Search engine giant Google is nearing completion of a new data center on the banks of the Columbia River in Oregon. But trying to get information about the project is almost as difficult as finding Bigfoot.
Although Google officials did go so far as to confirm that the company is building a facility in The Dalles, that's about all they would say -- except to note that the company has technology infrastructure facilities around the world that support its services.
"As the breadth of our services and number of users grow, we will build additional infrastructure to support them," said a Google spokesman."Our facility in Oregon is part of this effort."
Nolan Young, city manager of The Dalles, which is home to numerous Bigfoot sightings, said he had signed a non-disclosure agreement with Design, the Delaware firm that negotiated the purchase of the land on Google's behalf, but he could not confirm when, or if, Google will take up residence in The Dalles. However, he did say that the new facility would create between 70 and 100 new jobs.
Other than that, Young said, the only information he could provide was what has been in public documents or spelled out in press releases. "There's a firm in the area, Design, that's in the process of constructing two buildings approximately 34,000 square feet," Young said. "We have issued building approval and planning approval for those to proceed. We are also providing water and sewer service to those facilities, and three buildings have been approved. Construction is wrapping up on two of them."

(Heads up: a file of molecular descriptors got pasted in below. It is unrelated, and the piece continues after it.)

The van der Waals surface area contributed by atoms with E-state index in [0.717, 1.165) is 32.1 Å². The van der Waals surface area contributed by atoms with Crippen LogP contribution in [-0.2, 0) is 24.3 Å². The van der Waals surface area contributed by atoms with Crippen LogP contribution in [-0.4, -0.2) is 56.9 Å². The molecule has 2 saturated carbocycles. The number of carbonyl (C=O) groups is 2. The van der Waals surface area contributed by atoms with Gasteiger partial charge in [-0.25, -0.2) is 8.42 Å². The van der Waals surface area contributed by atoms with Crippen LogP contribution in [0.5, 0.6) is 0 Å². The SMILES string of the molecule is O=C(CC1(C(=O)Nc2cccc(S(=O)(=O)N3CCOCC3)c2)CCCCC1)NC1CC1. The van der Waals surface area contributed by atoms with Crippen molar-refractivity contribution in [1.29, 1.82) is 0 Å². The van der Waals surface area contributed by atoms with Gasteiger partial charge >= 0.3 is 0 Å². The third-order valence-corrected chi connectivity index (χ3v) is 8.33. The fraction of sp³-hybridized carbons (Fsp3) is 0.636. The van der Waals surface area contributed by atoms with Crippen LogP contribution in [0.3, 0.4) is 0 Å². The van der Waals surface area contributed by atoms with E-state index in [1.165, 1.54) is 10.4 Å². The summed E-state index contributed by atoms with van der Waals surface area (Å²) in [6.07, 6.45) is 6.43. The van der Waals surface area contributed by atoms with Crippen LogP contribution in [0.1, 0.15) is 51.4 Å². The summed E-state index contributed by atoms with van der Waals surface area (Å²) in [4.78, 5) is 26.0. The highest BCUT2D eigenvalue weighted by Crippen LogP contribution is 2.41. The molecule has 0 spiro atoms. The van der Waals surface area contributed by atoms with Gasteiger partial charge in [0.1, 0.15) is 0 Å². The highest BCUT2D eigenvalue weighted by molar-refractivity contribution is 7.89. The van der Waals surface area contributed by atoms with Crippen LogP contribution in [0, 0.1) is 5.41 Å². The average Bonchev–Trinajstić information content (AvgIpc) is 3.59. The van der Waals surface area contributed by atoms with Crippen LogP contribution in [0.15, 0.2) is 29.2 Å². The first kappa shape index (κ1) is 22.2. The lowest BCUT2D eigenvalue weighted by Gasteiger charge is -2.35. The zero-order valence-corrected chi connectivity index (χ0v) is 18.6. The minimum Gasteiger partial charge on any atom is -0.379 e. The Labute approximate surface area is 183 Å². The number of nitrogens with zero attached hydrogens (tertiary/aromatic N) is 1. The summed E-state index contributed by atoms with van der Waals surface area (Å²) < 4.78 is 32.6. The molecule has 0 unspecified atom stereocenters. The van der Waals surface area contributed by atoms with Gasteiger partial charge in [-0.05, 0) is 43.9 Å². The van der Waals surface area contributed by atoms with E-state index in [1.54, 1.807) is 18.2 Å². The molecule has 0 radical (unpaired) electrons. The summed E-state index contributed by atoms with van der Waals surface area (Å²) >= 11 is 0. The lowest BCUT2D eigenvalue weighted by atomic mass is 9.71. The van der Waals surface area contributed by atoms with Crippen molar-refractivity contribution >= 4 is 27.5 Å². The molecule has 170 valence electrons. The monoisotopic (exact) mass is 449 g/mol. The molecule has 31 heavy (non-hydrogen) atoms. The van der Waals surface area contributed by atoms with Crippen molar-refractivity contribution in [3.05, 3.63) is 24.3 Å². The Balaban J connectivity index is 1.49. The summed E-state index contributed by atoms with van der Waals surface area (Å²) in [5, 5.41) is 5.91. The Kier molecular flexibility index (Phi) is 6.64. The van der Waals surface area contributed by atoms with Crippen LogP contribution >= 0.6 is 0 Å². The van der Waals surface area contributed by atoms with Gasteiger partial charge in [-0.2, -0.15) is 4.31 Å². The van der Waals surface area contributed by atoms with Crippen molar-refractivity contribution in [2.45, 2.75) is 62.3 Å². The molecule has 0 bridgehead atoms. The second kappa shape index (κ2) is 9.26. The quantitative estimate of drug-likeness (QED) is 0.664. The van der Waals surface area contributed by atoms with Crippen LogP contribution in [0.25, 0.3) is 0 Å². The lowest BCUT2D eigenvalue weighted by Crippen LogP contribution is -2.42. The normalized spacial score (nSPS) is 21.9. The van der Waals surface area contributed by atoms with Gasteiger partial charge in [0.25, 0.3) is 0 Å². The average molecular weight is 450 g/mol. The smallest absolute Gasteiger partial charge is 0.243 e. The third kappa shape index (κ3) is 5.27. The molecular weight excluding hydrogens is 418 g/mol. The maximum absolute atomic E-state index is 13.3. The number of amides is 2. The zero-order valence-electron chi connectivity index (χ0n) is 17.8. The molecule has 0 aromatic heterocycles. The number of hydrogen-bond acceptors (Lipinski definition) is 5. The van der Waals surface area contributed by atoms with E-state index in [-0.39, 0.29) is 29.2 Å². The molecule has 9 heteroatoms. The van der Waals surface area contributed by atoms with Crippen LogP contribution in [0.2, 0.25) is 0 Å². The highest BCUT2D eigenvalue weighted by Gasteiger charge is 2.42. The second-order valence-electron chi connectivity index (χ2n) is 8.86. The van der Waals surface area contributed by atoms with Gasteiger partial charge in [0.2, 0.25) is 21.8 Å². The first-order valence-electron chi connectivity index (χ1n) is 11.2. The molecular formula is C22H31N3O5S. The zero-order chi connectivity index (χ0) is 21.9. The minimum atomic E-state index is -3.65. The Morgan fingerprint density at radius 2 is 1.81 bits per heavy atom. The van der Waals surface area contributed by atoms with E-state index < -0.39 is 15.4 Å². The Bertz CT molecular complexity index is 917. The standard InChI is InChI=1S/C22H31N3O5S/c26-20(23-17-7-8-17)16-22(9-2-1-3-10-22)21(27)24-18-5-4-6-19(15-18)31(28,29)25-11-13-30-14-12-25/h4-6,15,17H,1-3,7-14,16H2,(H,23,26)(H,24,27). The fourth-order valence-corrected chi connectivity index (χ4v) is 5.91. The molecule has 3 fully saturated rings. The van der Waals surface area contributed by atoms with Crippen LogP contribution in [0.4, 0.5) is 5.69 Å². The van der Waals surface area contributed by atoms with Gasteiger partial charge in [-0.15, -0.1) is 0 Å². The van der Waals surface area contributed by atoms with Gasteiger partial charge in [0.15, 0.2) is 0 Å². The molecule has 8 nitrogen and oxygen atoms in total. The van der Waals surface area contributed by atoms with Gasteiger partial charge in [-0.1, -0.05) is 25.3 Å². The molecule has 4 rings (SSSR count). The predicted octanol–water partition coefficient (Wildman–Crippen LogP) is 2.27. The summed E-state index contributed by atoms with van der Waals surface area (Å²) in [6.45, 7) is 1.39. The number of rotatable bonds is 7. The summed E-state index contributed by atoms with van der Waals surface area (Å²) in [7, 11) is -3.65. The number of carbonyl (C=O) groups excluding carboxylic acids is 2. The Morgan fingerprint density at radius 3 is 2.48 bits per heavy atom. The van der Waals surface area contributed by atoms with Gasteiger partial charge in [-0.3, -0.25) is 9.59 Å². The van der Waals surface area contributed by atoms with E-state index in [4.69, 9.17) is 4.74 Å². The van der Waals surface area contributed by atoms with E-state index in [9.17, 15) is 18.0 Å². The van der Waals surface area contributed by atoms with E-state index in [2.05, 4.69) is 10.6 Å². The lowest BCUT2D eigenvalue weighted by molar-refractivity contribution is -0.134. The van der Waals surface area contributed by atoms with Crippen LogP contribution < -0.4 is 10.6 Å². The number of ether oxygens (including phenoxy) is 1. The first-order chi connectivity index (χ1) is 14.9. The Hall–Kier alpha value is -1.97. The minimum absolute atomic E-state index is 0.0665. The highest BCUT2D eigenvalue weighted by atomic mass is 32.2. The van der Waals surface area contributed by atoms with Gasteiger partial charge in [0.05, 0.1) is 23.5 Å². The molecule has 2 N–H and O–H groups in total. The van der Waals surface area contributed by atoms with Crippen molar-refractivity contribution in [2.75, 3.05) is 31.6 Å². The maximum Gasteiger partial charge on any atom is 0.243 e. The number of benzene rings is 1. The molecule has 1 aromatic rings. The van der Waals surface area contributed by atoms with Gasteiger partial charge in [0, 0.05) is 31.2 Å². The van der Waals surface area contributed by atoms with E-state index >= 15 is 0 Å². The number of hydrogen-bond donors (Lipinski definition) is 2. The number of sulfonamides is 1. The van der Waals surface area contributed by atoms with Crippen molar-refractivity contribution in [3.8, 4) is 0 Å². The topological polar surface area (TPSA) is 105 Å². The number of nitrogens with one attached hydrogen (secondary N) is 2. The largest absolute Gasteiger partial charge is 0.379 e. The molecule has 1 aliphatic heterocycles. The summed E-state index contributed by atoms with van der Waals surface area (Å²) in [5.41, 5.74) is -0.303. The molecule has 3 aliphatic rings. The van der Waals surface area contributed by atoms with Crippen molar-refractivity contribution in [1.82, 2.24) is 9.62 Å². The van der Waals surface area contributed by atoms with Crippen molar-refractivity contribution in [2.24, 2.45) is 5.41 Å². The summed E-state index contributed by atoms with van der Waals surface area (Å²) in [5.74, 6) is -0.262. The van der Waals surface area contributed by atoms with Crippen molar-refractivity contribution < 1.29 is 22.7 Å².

Young said one of the reasons Design -- read Google -- decided to locate in the community was because the company needed a fiber connection, and the city had built a fiber-optic loop to their site. Rob Enderle, an analyst at San Jose-based Enderle Group, was able to add a bit more information to the mystery.
"All I know is the location has to do with the power station and cooling water supply in close proximity, suggesting that this thing is really big and incredibly power-hungry," Enderle said. "Labor is cheap, with a US$30,000 average salary per year in the area, suggesting equally low living expenses."
Enderle said the data center sits on a 30-acre site -- with options for future expansion -- and should be able to handle over 20 million users, perhaps a lot more.
"It could become the hosting home for a set of applications that currently do not exist and an expansion point for some, like their video stuff, that are currently just getting started," he said. "It is expected to be cutting-edge and was supposed to go live in 2007. But given the 'cutting-edge' part, it has significant risk of slipping that time frame.
"In short, it will be one of the most powerful data centers on the planet and may move the consumer market aggressively to a software-as-a-service model -- with advertising funding changing dramatically the technology market as we know it," Enderle said.